McAleer welcomes return of Farm Families health check van visits

Declan McAleer MLA has welcomed the re-introduction of the Farm Families health check van to the community setting following the COVID lockdown.

Saturday, 10th July 2021, 2:45 pm
Declan McAleer MLA and Mary T Conway of Omagh Forum for Rural Associations with Christina and Helen who carried out the checks and  Pat McCullagh who was the first person to get a health check on Wednesday morning.
Declan McAleer MLA and Mary T Conway of Omagh Forum for Rural Associations with Christina and Helen who carried out the checks and Pat McCullagh who was the first person to get a health check on Wednesday morning.

Mr McAleer said: “I was delighted to welcome the Farm Families health check van to Loughmacrory on Wednesday where nurses spent the day carrying out essential health checks on local people.

“This service is funded by DAERA and the Public Health Agency and the visit to Loughmacrory was organised by the Mens shed and St Teresa’s GAA club in partnership with Omagh Forum for Rural Associations.”

Mr McAleer continued: “In isolated rural areas there are many reasons why people do not or cannot access health services. This could be due to many reasons such as no access to transport or a belief that you should only attend the doctor if you are sick.

“Unfortunately, at that stage it may be too late, so regular checks and ‘MOTs’ are crucially important to prevent serious illnesses.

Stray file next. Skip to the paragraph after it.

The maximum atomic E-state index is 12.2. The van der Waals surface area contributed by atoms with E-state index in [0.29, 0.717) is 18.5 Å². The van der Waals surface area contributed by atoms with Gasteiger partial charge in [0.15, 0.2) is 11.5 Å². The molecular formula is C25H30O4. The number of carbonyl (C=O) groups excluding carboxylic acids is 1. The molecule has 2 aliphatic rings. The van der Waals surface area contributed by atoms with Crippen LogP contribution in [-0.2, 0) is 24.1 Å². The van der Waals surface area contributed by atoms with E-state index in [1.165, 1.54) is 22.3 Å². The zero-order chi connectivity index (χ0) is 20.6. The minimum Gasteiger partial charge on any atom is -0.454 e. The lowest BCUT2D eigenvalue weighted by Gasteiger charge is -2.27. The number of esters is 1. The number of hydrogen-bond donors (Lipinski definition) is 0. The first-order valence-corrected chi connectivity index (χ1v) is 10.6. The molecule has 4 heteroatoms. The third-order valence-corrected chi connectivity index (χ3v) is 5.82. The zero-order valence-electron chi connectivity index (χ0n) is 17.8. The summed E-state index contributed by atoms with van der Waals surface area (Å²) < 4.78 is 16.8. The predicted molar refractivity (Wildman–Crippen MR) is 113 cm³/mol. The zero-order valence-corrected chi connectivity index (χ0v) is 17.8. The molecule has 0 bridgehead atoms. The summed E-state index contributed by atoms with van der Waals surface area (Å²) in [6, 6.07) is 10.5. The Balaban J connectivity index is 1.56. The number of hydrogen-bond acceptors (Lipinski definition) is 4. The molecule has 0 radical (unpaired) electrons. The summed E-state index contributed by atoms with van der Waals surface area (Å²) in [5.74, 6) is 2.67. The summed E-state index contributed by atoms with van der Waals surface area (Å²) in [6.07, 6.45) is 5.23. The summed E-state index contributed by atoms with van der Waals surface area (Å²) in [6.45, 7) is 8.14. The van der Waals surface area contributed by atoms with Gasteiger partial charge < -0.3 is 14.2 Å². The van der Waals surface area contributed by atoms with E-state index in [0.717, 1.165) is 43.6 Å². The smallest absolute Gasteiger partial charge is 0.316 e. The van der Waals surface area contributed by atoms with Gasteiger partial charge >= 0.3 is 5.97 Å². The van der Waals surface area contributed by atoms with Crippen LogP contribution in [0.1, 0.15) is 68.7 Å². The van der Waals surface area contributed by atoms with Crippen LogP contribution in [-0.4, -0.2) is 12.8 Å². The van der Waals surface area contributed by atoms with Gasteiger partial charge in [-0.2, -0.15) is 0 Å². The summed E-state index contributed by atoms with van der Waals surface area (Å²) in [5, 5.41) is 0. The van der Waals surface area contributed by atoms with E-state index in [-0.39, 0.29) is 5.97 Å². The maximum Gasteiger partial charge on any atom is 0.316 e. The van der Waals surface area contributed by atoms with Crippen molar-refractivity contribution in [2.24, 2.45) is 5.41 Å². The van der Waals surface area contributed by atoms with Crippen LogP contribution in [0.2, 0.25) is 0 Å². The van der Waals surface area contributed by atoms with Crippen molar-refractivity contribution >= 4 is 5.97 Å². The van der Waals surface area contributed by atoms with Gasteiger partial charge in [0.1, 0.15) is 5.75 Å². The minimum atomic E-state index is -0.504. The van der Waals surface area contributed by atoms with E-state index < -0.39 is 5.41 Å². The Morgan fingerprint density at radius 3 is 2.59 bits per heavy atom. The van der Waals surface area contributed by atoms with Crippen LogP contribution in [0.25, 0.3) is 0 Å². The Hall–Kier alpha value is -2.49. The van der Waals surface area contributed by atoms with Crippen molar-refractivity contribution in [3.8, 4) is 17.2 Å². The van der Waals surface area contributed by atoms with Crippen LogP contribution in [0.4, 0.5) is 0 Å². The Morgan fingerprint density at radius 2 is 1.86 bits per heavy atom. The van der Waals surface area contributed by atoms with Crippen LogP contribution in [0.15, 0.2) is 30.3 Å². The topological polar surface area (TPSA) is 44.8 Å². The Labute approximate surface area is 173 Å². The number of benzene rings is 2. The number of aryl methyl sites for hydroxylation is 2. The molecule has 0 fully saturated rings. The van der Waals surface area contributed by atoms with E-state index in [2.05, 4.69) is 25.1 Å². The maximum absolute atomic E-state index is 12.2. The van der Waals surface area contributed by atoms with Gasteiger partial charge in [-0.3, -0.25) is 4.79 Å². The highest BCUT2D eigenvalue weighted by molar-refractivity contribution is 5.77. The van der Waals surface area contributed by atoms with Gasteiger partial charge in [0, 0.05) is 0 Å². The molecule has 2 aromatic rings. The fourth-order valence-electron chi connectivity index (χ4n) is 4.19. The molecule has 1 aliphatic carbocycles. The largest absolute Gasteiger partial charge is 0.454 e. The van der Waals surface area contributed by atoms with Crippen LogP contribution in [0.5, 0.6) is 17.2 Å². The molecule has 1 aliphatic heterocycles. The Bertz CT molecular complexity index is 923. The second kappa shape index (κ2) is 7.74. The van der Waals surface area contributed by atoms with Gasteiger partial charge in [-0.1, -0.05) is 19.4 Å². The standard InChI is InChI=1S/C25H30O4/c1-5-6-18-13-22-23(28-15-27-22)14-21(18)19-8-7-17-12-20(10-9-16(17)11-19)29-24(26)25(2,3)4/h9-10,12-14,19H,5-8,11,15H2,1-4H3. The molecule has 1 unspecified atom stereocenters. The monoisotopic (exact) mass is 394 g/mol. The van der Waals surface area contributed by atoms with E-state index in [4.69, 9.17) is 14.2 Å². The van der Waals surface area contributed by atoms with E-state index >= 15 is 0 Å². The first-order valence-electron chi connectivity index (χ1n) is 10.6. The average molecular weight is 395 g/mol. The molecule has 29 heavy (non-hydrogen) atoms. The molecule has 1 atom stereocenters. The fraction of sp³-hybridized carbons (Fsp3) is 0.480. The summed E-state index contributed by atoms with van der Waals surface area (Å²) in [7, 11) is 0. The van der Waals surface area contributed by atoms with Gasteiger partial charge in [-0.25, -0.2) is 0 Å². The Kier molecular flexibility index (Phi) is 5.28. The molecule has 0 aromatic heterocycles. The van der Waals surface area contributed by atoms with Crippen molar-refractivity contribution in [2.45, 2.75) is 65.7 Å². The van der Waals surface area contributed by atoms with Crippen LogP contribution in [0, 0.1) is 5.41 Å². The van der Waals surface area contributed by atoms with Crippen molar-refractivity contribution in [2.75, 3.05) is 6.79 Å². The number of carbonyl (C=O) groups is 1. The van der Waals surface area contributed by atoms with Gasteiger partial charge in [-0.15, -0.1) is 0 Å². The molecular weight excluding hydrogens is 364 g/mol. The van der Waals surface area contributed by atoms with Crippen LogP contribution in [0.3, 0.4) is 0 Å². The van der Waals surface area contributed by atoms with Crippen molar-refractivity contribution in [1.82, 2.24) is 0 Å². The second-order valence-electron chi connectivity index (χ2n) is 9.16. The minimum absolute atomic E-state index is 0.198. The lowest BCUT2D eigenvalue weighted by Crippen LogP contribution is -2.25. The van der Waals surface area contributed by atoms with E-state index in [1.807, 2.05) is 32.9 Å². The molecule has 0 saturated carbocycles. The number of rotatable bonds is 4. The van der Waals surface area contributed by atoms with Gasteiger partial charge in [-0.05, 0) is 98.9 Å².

“The positioning of the van in the local community makes it more accessible, but importantly it also helps make people feel more relaxed in familiar surroundings.

“This is particularly the case for those who are anxious of medical settings and who may experience ‘white coat syndrome’.

“In line with COVID public protection measures, the van could not be used during the lockdown, but with the restrictions easing it is great to see this vital service back on the road again.

“I strongly support the Farm Familes Health check service and I have been vocal about this in the Assembly and in support of DAERA’s funding of the project through their Tackling Rural Poverty and Social Isolation (TRPSI) programme.

“I strongly encourage people to access this service either at the marts or in a community setting, particularly if you do not routinely get your health checked.

“A visit to the van could detect and prevent serious illness or even save your life.”